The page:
Two weeks ago, temperatures dropped below freezing as 300 volunteers fanned out into the night across the District. Their mission: to seek out and count DC’s homeless residents. The volunteers were participating in the annual “Point in Time” nationwide survey, which uses a single date (this time, January 25) to come up with an estimate of the nation’s homeless population.
The results of the 2018 DC homeless census will be released in May. In 2017, the January 25th homeless figure for DC was 7,473, which was a 10.5 percent drop from the year before that. Homeless advocates credit the drop to DC’s aggressive strategy of providing housing and vouchers to get individuals and families off the street. More than 3,300 individuals have been housed from 2016 to 2017, including some who had been on the streets for many years.
Homelessness is a national challenge, and requires national, regional, and local solutions
Last year’s “Point in Time” nationwide survey counted 553,000 homeless individuals across the US. Homelessness has reached crisis proportions in a growing number of American cities, especially in California and Florida. While progress has been made in DC, it remains a persistent challenge.
The problem has ebbed and flowed in various neighborhoods, and recently there’s been an apparent increase in visibly homeless people in the Dupont area and surrounding neighborhoods like Foggy Bottom.
Last month, DC enacted the Homelessness Services Reform Amendment Act, which alters the eligibility criteria for certain services including shelters. DC is one of the few right-to-shelter jurisdictions in the country, which means that on freezing nights, people experiencing homelessness have a legal right to shelter.
DC’s right-to-shelter policy has not been without controversy, however. Some organizations and policymakers have expressed concern that people experiencing homelessness in Virginia, Maryland, and other neighboring states are coming to DC to seek shelter because surrounding jurisdictions have less generous shelter policies. It’s clear that the right-to-shelter issue requires national and regional solutions so that people experiencing homelessness are afforded the dignity, respect, and resources they deserve without having to move to another state or city.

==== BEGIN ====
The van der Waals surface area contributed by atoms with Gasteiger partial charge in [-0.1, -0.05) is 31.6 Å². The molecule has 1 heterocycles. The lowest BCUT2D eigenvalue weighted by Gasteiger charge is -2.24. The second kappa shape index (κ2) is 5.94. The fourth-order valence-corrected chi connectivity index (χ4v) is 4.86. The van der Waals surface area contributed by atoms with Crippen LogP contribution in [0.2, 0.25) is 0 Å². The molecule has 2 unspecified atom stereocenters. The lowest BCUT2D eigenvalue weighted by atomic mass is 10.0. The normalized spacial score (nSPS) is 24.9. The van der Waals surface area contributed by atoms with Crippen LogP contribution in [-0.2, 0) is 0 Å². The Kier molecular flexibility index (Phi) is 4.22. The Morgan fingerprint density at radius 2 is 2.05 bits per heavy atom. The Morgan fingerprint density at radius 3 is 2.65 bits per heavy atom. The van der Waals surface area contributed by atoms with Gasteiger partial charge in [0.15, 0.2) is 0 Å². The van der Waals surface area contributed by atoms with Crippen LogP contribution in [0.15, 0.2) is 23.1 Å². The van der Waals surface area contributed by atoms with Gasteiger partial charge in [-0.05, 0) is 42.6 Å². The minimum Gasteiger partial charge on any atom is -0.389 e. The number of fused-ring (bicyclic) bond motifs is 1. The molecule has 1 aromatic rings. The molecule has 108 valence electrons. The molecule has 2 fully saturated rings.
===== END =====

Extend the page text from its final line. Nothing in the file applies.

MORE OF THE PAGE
Another aspect of the homelessness crisis in the District and nationwide is the growing number of people that have been residing in encampments. DC officials have cleared encampments in Foggy Bottom and NoMa, sparking debate about whether encampment clean-ups protect health and safety or whether they are a costly exercise that make it harder for people experiencing homelessness to get back on their feet.
This debate is playing out across the country: in December, the Los Angeles Skirball fire — one of the worst to hit Southern California — was started by someone cooking in a homeless encampment. The Los Angeles Times recently ran an extensive series digging into this complex issue, but the underlying problems — a growing population and a lack of housing, especially workforce housing and low-income housing — are problems in most large American cities, including DC.
How can we respond to homelessness?
The District government has long taken the lead in homeless outreach. DC has provided thousands of housing vouchers in recent years as well as other vital services. It also partners with local groups, churches and agencies to provide additional outreach, food, and help. The neighborhood groups that partner with the city welcome — and need — volunteers, contributions, and often contributions in-kind, such as clothing. Bras, tampons, and menstrual pads are much-needed, and local nonprofits like “I support the girls” and Thrive DC are helping address the demand.
So how can we respond? First, we need to gain a common understanding of this complex problem, the tools we have at our disposal, and the legal framework. We need to know what we can do when we see an individual in need of help, and also what we can do to help neighborhood groups and organizations that are partnering with the city. To that end, Dupont Circle ANC 2B is hosting a town hall meeting on homelessness this Tuesday to discuss the issue. We will be joined by representatives from the District government, MPD, the business community, and local groups that serve our neighborhood, including Charlie's Place, Pathways to Housing, and Miriam's Kitchen.
Our hope is this will be a one-stop shop where you can get your questions answered, learn what is already being done, meet the neighborhood players, find out who to call, and learn how you can take part.
Knowing when and how to help can literally save lives
Several years ago, ANC 2B negotiated a PUD amenities package with the developer of the property that included the Third Church of Christ Scientist. That package included $20,000 to Charlie’s Place, the homeless outreach center at St Margaret’s Episcopal Church on Connecticut Avenue. That money helped them hire a nurse to come in one day a week to see clients at the free daily breakfast.
On the nurse’s first day, one client presented symptoms of colon cancer. The staff at Charlie’s Place worked to get the man covered by Medicaid and got him into treatment. They also found church-sponsored housing and a job for the gentleman. One year later, he was cancer-free, had his own apartment, and was able to support himself.
I never dreamt that when a Christian Scientist Church representative — working with a Greek Orthodox developer and a Jewish ANC Commissioner — agreed to provide funding for a program at an Episcopal Church, we’d help save someone’s life on the very first day.
Homelessness is a national problem that knows no borders, and it’s far too big for any of us to solve. However, we can be of great help — and we can change our neighborhoods for the better.
ANC 2B is hosting a Town Hall Meeting on Homelessness this Tuesday, February 6 at 7 pm at the Keegan Theatre at 1742 Church Street NW.